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1) Much like here 5) Vodun Woman 9) Rolling on
2) Bwa Kayiman 6) Unifying ourselves 10) Beyond 2004
3) Maroon lineage 7) Journeys of S&M 11) In the distance
4) Scattered seeds 8) Breaking Chains 12) Self-Defense
13) Chèn Sa Pakapab Janm Kase  



It was pre-ordained, this tussle I was having with these disembodied rays, these old customs, these migrated but ever-present traditional forces. It had to come down to this because Klebert, my father, my spiritual key, was from a Haitian maroon lineage, born and raised in poverty and illiteracy. Fighting was a reflex for my papa. He was the son of a Vodun priest called Jeantiville Jeanty; this six-foot-six man, dark as midnight, with a gigantic black stallion so in tune with him, his friends, they said my granpapa was a centaur. I’m told well-mounted Granpapa Jeantiville Jeanty, was always soused, stamping around the Southern villages of Haiti with his machete drawn out and his dueling roosters in tow. He made his own legendary ruckus in the small hamlet of Jamais Vu located just a few miles outside Fond Des Blancs. His son, my father Klebert was no joke and back in childhood days when Papa said my name, that was a MASSIVE event. The Richter scale of my being would tip over and slide to the ground in one fell swoop. He wouldn't say "Marguerite" in any calm way. No. He would holler "MA-GA-RETH" e nunciating each syllable in his deep peremptory, precise and commanding bass tone. I knew I was in trouble and that was always. Strict is too docile a word to associate with my father. Papa worked very hard. Played even harder. Drank his Budweiser, smoked his Marlboro cigarettes, spent nights away womanizing, rolling his hat around to the song "Papa was a Rolling Stone" like any ol' good time hustler. Papa took no mess and was a slave only to his hot temper.

Mother? Well, she was beautiful, tragic, dramatic, Catholic and apostolic; the quintessential kitchen, church and children woman who liberated herself 'cause being immigrant and Black in America meant one must work and to work as domestic for white ladies and be successful at it, meant one could NOT afford the luxury of competing with them in the needy, reliant and pliant department.

Mama's station and work worked her. And when my mama's emotional muscles grew, she then became unrecognizable to papa who needed to boss her for the same patriarchal reasons white ladies needed to be needy and pliant to be validated by their men.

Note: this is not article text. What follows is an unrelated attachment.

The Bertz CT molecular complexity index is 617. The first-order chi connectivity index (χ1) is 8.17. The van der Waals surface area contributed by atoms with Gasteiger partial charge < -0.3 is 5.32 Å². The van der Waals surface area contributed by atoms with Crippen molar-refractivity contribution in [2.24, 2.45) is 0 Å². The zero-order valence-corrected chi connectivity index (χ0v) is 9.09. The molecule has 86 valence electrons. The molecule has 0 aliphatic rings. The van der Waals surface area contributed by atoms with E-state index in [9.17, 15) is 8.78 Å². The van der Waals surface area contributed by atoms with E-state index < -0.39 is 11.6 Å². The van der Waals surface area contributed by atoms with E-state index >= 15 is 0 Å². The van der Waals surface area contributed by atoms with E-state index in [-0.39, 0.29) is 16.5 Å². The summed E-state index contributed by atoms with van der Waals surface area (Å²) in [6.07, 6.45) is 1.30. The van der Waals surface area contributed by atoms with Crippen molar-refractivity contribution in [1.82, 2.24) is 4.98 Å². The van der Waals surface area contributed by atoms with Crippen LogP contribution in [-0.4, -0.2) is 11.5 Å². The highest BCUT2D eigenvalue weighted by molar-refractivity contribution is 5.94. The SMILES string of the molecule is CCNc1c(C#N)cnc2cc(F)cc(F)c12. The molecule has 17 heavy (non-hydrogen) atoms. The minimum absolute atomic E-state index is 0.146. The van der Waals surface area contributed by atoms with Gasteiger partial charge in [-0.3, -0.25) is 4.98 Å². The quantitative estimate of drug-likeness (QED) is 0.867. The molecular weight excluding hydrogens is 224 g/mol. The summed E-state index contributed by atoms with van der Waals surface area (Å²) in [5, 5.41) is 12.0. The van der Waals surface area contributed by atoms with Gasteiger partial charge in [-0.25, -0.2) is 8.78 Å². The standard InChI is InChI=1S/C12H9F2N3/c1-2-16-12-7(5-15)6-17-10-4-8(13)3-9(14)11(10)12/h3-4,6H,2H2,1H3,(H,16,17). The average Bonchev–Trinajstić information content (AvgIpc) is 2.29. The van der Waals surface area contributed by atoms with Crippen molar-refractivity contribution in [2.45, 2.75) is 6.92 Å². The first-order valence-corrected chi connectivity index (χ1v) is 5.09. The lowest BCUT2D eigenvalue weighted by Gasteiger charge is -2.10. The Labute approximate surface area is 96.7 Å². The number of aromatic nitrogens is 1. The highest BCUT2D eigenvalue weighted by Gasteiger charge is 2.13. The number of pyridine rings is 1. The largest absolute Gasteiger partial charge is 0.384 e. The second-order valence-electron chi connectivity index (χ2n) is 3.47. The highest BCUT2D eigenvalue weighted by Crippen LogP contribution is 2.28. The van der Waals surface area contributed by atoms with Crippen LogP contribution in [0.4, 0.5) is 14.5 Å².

When papa and mama's ties snapped, mama would matriculate, joining the assembly line of African-American women, carbon-copied pious-but-disappointed Black women, forever pregnant with no-outlets-for-love, most with PH.D.zzzz in work, church, kitchen and children.

Starting out life with mama and papa was trip enough. I was the two, except for one thing: they couldn't look authority in the face and live long. "Police" and "government" had an eerie sound to it for them, coming out of Duvalier's Haiti and all. Granmoun-yo didn't want that destiny for me. I became a lawyer so never to feel powerless like that.

Today papa, like the old Patriarch white boy, is old and hasn't scared me like he used to in a long time. Now I always learn from conversations with them. Papa is proud of his kids, a transformed mellow chief, and, of course, he's very cool. I was 11 the last time I stood still for any beating from him, verbal or mental. If I wouldn't be bowed by family, y'all think some strange U.S. Ambassador or his Messrs Let's-Hoard-It-All Western Culture is gonna push me around? Shush me up for long? Yeah right! These old timers still carrying the Bartholemew De La Casas mindset around don't know my papa Klebert who taught me how to fight, long ago.

Besides, the bright-eyed, full-of-jump powerful girl in me wouldn't let the wounded woman shrink to the size of a mouse just to please people "developing" my Haiti. To avoid conflict? Puhleeeeze.


Well, anyhow, what's self-evident Americanness anyway? If it's about being free and struggling to stay free, then all Haitians are Americans MORE than geographically. Yet, didn't a class of the status-quo minded miss this identification entirely, finding it scurrilous that Black-like-me, from the country that officially first put "liberty for all" to application in the Western Hemisphere, with a Haitian Constitution that didn't, even after 300 years of savage European enslavement, define Caucasians as 3/5th human; with a heart big enough, even after 300 years of white inflicted misery, to let action, not skin color define character, allowing my granpapa's Fond Des Blancs, a "white valley", to exist within its black borders, having equal rights and full Haitian citizenship 'cause the Polish men there chose to flee Napoleon's army to fight on the side of "justice and liberty for all."

Yes, these people, with a spirit that freed five Latin American countries and sparked countless freedom movements down the annals of history; with a language and culture based on the actual and symbolic psycho-spiritual unification of the rainbow of captured African tribes and New World peoples; these people known for the Vodun drums and dance which gave birth to New Orleans Jazz, modern dance, part of the Katherine Dunham method and the liberated beats that called forth U.S. Rock 'n Roll; yes I’m gloating, yeah that country, their people couldn't possibly represent any part of what's truly American......


The Red, Black & Moonlight Monologues, excerpted from KENBE LA!: Crossings of a Vodun-Roots Woman. (c) 1998 and 2000 by Èzili Dantò/formerly, colonially named Marguerite Laurent (unpublished). All rights reserved.

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